Storrie, K., Ahern, K. & Tuckett, A. (2012). Crying in the halls: Supervising students with symptoms of emotional problems in the clinical practicum. Teaching in Higher Education, 17(1), 89–103.
Tanner, C. (2006). The next transformation: Clinical education. Journal of Nursing Education. 45, 99–100.
Tilka Miller, E. (2007). Bridging the generation gap. Rehabilitation nursing, 32(1), 2–3, 43.
Walker, J.T., Martin, T., White, J. & Elliot, R. (2006). Generational (Age) differences in nursing students’ preferences for teaching methods. Journal of Nursing Education, 45(9), 371–376.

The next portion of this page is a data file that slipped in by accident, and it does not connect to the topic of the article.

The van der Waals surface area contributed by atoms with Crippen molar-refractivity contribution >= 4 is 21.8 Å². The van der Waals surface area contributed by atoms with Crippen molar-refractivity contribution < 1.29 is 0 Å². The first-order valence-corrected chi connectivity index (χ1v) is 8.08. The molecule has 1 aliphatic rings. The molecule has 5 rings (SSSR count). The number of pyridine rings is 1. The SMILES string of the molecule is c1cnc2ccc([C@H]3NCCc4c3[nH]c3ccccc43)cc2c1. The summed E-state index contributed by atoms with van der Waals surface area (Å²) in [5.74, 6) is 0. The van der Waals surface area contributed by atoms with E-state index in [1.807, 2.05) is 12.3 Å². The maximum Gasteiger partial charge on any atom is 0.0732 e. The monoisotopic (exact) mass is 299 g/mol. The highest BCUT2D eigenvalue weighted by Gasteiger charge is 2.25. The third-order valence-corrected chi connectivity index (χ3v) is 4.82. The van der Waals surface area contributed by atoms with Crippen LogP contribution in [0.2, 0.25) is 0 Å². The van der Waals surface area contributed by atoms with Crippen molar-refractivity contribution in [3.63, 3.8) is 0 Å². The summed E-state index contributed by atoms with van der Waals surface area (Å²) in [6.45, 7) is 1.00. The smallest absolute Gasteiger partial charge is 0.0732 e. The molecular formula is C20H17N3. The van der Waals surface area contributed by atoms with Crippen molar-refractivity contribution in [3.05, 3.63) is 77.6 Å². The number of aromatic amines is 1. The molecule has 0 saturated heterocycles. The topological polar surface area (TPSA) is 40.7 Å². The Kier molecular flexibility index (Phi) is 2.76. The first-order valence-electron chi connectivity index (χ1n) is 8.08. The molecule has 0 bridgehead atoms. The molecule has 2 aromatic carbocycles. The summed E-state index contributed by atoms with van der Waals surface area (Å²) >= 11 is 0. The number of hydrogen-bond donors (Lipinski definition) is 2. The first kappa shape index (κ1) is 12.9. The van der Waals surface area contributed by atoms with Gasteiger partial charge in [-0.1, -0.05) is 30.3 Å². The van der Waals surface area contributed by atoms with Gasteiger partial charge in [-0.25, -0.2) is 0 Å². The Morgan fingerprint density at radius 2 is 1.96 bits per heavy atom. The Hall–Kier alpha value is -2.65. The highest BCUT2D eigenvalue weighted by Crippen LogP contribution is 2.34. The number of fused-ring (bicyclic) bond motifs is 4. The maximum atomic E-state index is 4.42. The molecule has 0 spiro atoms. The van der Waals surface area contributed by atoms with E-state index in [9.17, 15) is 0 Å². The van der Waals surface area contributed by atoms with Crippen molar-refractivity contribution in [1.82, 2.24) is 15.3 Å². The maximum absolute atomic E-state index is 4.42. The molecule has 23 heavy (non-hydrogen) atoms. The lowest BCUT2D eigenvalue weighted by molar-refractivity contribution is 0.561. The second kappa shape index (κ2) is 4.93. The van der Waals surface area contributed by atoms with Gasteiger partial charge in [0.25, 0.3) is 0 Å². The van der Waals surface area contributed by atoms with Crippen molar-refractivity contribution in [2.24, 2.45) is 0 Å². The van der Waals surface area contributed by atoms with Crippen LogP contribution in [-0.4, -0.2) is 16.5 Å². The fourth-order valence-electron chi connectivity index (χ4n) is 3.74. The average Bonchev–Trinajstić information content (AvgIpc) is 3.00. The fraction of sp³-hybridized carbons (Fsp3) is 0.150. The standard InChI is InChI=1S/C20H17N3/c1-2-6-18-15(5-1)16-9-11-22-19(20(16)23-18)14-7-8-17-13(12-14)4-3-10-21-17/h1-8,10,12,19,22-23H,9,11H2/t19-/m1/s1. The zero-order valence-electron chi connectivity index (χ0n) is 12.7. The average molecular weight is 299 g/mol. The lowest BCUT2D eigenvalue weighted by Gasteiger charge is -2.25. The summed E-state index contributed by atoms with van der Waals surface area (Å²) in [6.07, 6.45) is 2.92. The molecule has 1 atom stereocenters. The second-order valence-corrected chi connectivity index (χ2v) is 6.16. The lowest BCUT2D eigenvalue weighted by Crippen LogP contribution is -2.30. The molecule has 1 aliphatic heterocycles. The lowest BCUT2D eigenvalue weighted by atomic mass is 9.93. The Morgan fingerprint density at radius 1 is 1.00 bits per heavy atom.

Weston, M. (2006). Integrating generational perspectives in nursing. Online Journal of Issues in Nursing, 11(2), 2.
Wortsman, A. & Crupi, A (2009). Addressing issues of intergenerational diversity in the nursing workplace. Ottawa ON: Canadian Federation of Nurses Unions.
Wray, J., Aspland, J., Taghzouit, J. & Pace, K. (2013). Making the nursing curriculum more inclusive for students with specific learning difficulties (SpLD): Embedding specialist study skills into a core module. Nurse Education Today, 33, 602–607.